The rush and crush of the holiday season is upon us. We, the Church can NOT be calm and peaceful. We’ve a message to bring to the nations, and we can’t be silent! This is the one time each year the unchurched may walk through our doors. In the plays, nativities, teas and bazaars, in the children’s choirs, cantatas, bells and recitals, in the decorations and devotions, we MUST be about our Father’s business – leading the lost sheep home to safe pasture. This is the time to open our doors, open our eyes and open our hearts to those who need our message and bring it to them. Let’s roll up our sleeves and get to work. There’s so much to do. So many to invite. We can rest in January.

Holy Day Blessings,


Love Warmly

Love Warmly darkerAbove all, love each other warmly, because love covers many sins. Welcome each other as guests without complaining. Each of you as a good manager must use the gift that God has given you to serve others. Whoever speaks must speak God’s words. Whoever serves must serve with the strength God supplies so that in every way God receives glory through Jesus Christ. Glory and power belong to Jesus Christ forever and ever! Amen.

-1 Peter 4:8-11 GOD’S WORD Translation

A funny thing happens when you dare to teach or write about God’s Word – often when you think you’re teaching others, God flips it, and you find yourself getting schooled. I would say that was the theme for the Jahromi household last weekend.

As we sat sipping hot tea, bundled up from head to toe in hats, scarves, sweaters and fuzzy socks under fuzzier blankets held down by cold kitties we wondered what on earth could have happened to cut power to our furnace. As the temperature grew colder, our hopes sunk lower, as our HVAC guy confirmed that the furnace, heat pump and breaker box were all functioning. The problem was with the power lines. Somehow only a small bit of power was coming through, not enough for the furnace, the well pump, the hot water heater or the oven to work. After hours of waiting for a BGE crew that never came, we threw an extra blanket on the bed and went to sleep.

The morning brought temperatures below freezing. We bundled up even more and had coffee. As I sat there, finding it hard not to shiver, I realized I had not been thinking about the lack of heat, nor the unflushed toilets or microwaved meals. Instead, I was very thankful to have a small amount of power, hot coffee, a fireplace, a case of bottled water and food to eat. I was confident that it would all work out somehow.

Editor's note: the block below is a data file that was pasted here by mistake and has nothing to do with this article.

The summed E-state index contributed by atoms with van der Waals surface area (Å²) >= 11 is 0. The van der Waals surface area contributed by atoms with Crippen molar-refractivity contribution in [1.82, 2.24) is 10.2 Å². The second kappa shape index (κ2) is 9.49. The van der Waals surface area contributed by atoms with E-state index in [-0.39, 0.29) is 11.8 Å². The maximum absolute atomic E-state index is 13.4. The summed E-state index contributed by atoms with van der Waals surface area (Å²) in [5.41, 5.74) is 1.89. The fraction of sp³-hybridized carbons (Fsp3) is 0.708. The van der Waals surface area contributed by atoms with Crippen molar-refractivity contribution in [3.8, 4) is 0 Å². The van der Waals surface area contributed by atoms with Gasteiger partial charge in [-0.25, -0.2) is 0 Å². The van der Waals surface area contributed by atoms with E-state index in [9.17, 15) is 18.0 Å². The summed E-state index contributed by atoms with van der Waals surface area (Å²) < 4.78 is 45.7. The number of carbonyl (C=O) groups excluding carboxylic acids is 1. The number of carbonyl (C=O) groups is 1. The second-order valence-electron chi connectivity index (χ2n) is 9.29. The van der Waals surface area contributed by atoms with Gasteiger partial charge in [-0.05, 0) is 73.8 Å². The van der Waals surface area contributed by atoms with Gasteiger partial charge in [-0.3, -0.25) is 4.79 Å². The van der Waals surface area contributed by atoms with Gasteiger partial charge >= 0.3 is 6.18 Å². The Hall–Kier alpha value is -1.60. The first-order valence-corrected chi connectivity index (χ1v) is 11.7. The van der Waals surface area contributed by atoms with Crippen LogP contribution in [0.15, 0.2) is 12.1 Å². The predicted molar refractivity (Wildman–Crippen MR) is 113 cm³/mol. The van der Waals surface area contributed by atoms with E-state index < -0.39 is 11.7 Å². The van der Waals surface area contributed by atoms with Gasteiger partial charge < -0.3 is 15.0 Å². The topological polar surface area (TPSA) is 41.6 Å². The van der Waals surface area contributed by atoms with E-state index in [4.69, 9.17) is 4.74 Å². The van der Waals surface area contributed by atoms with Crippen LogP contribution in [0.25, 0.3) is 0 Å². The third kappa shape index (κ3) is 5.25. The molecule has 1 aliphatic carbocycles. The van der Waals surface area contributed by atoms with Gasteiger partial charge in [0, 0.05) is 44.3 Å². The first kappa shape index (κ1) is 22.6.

But I became very aware that for some people, perhaps even in the Hereford Zone, perhaps some of our Food Bank clients, this was their everyday life. As Food Bank director, I had just paid to put fuel oil in two families’ homes. Another client had just received a BGE Turn Off notice. A single mother and her child were referred to us by the school counselor because they were facing eviction. If it weren’t for our Food Bank, many families would have to choose between buying groceries or paying the bills. I’ve never had to make that choice. Not really.

There were times we had to subsist on spaghetti and hot dogs until the next paycheck came. I can remember searching the sofa cushions for change for the bus or being a few dollars short in the checkout line and having to put something back with the kids looking on. Times of deprivation can make us more empathetic and compassionate towards others experiencing hardship. They are certainly ways to increase our gratitude for the blessings in our lives. Perhaps they can be a call to be more generous with the time and money we have now.

We had to come to church un-showered, but not unwashed. It was humbling. But more humbling were the offers of spare rooms, electricians’ phone numbers, loaned generators and prayers. At home, just as we had given up on BGE for the weekend, a bucket truck backed into the driveway. Turns out our electrical meter was rusted and broken. A few hours later a crew arrived and had it all installed, fixed and up and running before the final touchdown of the Raven’s game. God is good, all the time. The warmth of those kind offers and prayers is still keeping me cozy.